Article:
Mainstream Deaf Students

It wasn’t long ago that most deaf or hard of hearing children attended residential deaf schools. In residential deaf schools, students would learn from deaf students and spend most of their time around deaf students.

Today, many parents are choosing to mainstream their deaf children instead. Mainstreaming is sending your deaf child to a hearing school—often a public—school versus a residential deaf school. Some people call it integration or inclusion.

The reasons for this are manifold. Many parents go this route because it may pave the road for deaf individuals to have an easier time entering mainstream society. As rich as Deaf culture is, it can be exclusive, and for those who have spent their time in mostly deaf environments, transitioning out of that can be difficult.

Mainstream students are more likely to develop oral and lip-reading skills, which are key to many higher education and career opportunities.

On the other hand, some fear that mainstreaming deaf students may isolate them from the Deaf community. Many deaf or hard of hearing students may be one of only a few in their public school.

This isolation limits their ability to communicate via American Sign Language, the foundation of Deaf culture. It could place on undue stress on the student to represent a minority in their classes. Like any minority, deaf students may be more vulnerable to bullying and increased social pressures. They may miss out on the social comradery of participating in Deaf sports or social organizations.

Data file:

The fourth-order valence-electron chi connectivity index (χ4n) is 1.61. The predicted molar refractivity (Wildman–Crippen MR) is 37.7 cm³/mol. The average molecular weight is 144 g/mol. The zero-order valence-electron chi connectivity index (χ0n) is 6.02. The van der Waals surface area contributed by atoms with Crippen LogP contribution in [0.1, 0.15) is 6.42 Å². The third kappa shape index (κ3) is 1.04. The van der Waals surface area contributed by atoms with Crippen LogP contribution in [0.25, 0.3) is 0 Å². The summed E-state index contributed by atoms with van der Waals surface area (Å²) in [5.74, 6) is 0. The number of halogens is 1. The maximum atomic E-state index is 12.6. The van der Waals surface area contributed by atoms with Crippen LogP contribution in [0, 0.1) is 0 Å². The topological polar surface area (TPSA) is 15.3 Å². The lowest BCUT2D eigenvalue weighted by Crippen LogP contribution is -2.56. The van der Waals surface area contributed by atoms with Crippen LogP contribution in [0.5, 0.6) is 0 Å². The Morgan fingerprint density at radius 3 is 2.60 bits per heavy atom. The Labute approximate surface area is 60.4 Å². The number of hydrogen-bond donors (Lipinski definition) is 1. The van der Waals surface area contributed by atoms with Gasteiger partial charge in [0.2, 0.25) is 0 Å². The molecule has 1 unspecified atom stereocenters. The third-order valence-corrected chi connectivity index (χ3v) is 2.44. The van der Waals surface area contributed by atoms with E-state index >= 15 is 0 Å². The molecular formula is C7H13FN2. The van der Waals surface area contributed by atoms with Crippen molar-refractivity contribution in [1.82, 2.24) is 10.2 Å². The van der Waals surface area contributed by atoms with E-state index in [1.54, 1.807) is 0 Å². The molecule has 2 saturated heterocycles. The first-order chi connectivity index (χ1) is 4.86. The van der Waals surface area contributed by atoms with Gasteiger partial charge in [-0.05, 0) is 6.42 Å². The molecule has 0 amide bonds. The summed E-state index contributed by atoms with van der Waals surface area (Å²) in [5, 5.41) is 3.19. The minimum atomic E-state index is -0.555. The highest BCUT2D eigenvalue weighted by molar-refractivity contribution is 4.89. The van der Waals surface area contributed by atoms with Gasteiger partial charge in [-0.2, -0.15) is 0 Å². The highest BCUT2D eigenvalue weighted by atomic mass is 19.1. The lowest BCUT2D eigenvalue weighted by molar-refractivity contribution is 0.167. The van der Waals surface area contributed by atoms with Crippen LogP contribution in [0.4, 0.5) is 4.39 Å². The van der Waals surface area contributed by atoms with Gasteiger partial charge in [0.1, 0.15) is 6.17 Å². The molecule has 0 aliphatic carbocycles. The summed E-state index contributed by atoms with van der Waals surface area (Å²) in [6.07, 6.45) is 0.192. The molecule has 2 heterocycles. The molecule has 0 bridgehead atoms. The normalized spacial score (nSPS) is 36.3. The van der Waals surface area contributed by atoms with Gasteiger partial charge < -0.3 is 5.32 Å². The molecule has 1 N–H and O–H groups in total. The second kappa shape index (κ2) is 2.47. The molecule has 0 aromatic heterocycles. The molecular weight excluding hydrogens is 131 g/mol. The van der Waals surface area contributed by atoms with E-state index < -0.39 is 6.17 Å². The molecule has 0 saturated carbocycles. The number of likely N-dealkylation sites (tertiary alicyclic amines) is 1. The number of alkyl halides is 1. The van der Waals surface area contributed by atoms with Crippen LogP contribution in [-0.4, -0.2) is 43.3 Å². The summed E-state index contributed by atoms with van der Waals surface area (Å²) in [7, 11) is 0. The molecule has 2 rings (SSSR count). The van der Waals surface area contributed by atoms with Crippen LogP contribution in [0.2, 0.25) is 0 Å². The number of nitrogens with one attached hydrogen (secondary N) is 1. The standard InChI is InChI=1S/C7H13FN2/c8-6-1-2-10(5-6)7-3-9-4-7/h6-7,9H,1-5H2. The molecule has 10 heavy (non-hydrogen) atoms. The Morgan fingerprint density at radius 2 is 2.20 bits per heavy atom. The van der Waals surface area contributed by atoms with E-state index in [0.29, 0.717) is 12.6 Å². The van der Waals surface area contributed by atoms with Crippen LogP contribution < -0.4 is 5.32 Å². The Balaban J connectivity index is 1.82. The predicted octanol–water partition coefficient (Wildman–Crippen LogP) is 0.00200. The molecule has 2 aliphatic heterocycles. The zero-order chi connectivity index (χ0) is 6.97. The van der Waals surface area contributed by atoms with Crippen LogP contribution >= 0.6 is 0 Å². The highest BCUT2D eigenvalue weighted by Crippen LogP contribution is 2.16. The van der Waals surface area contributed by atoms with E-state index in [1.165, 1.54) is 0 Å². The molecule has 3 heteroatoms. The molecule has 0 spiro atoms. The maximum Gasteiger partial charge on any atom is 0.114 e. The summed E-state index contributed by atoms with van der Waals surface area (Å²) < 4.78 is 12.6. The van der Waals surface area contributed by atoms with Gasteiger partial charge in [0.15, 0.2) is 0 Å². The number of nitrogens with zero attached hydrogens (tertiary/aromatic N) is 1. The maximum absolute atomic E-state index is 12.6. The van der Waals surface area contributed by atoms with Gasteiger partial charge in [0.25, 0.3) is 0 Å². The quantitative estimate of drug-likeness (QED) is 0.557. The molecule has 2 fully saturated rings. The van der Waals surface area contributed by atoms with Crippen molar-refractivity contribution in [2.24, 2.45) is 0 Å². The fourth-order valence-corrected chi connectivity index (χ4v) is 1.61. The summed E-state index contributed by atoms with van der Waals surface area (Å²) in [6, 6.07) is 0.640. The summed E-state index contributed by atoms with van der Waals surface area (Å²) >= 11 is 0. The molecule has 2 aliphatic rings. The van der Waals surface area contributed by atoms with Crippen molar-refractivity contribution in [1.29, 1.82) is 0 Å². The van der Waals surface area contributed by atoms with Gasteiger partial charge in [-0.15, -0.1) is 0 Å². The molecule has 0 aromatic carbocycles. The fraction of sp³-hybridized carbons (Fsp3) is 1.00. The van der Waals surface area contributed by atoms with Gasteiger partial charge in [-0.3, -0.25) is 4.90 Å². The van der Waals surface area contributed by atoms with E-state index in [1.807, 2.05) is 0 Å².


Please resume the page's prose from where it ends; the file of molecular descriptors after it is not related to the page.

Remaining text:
Fortunately, public schools are creating healthy alternatives to cold turkey mainstreaming. Now there are options to partially mainstream deaf students as well. Partial mainstreaming means that deaf students have the opportunity to attend both hearing and deaf classes, called resource classes. This gives allows them to stay involved with the Deaf community in their resource classes, along with navigating a hearing environment in their regular classes.

Some public schools offer courses with team teaching. Hearing and Deaf teachers collaborate to teach a class together. Both teachers offer their strengths to the class to get them the strongest and most multifaceted education.

If you’re a parent trying to decide between mainstreaming your child or sending them to a residential Deaf school, begin by researching the options in your area. Spend time in your public school identifying what resources they offer. Ascertain whether the school administration has intentionally created environments for growth for their deaf students.

If your student is old enough, make sure to discuss with them what they value in a school. Do they want to delve deep in Deaf culture, or do they want to explore mainstream schools? Taking your child’s viewpoint into account will help you make a wise decision as well.

Whichever you choose, sustain thoughtful communication with your child about their education. Do they feel confident, safe, and excited about their learning environment? At the end of the day, that is the highest priority.